Bachelor of Arts (International Studies)
The strengths of RMIT’s Bachelor of Arts (International Studies), or BAIS, lie in its global orientation, professional focus, academic rigour, and the tight-knit and vibrant community the revolves around the degree.
Those who enrol in the BAIS seek to make a difference in the world – whether in the non-government, government, or corporate sectors – and do so knowing that an understanding of the globalised nature of the world is crucial.
The BAIS is therefore made up several courses of foundational knowledge in International Studies, four compulsory units of foreign language learning, several courses on professional practice, and a mandatory internship. These components impart key skills and competencies – from language skills to workplace experience – that we know are important in globally-engaged workplaces.
An outstanding feature of the degree is the sense of community amongst those involved in the BAIS. Revolving around the energetic work of the student-led International Studies Association, events occur frequently, including major functions, regular drinks, and occasional gatherings. Each year level has its own social networking space which provides platforms for mutual advice and organisation.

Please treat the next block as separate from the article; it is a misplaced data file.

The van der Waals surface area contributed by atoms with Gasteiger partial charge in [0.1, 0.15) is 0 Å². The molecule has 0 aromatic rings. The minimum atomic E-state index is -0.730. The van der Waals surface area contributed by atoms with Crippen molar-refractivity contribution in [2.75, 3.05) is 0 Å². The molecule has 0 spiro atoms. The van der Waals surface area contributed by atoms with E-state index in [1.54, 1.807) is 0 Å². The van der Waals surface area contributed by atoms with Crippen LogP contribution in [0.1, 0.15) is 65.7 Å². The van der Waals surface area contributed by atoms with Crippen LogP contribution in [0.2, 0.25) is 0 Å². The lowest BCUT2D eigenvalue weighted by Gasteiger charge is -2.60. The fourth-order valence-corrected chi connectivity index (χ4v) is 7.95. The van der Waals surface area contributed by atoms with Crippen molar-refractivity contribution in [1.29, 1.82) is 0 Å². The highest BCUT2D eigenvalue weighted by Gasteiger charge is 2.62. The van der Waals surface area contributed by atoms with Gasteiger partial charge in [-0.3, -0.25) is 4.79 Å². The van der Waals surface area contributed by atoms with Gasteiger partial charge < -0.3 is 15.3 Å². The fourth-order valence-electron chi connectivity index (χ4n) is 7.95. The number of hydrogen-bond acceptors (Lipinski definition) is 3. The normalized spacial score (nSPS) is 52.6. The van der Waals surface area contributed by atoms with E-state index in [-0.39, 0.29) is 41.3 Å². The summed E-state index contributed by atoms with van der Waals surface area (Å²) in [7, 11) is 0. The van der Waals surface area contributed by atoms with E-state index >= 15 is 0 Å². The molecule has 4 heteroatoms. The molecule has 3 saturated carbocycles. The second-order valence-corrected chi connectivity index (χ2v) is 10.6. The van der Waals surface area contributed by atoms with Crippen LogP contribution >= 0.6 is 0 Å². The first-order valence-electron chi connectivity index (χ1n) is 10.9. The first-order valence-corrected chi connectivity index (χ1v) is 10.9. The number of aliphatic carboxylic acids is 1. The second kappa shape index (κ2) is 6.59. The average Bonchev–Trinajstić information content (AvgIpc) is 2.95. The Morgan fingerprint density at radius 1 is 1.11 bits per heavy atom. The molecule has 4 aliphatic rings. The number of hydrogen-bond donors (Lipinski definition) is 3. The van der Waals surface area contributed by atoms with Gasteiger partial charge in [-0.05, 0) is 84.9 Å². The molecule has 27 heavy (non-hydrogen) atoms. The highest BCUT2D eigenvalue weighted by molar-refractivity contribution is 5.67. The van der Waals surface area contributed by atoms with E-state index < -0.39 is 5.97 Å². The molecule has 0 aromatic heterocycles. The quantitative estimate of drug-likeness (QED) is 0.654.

If you have an interest for international affairs and cultural diversity, this program will prepare you for a highly versatile and imaginative future.
For more information on the Bachelor of Arts (International Studies) at RMIT, click here.
The Internship Component
The internship component of the BAIS enables students to acquire valuable workplace experience and to get a sense of whether the sector they envisioned themselves in is right for them. It also helps to foster important networking connections and has led to ongoing employment with the organisation.
Here is a small array of the places where are graduates undertook their internships.
The BAIS is taught in the heart of vibrant Melbourne. With classes taking place in buildings in close proximity to Melbourne Central Station, the State Library and bustling Lygon Street, the heartbeat of Melbourne, and the sounds of dinging trams and well-made coffee, are close at hand.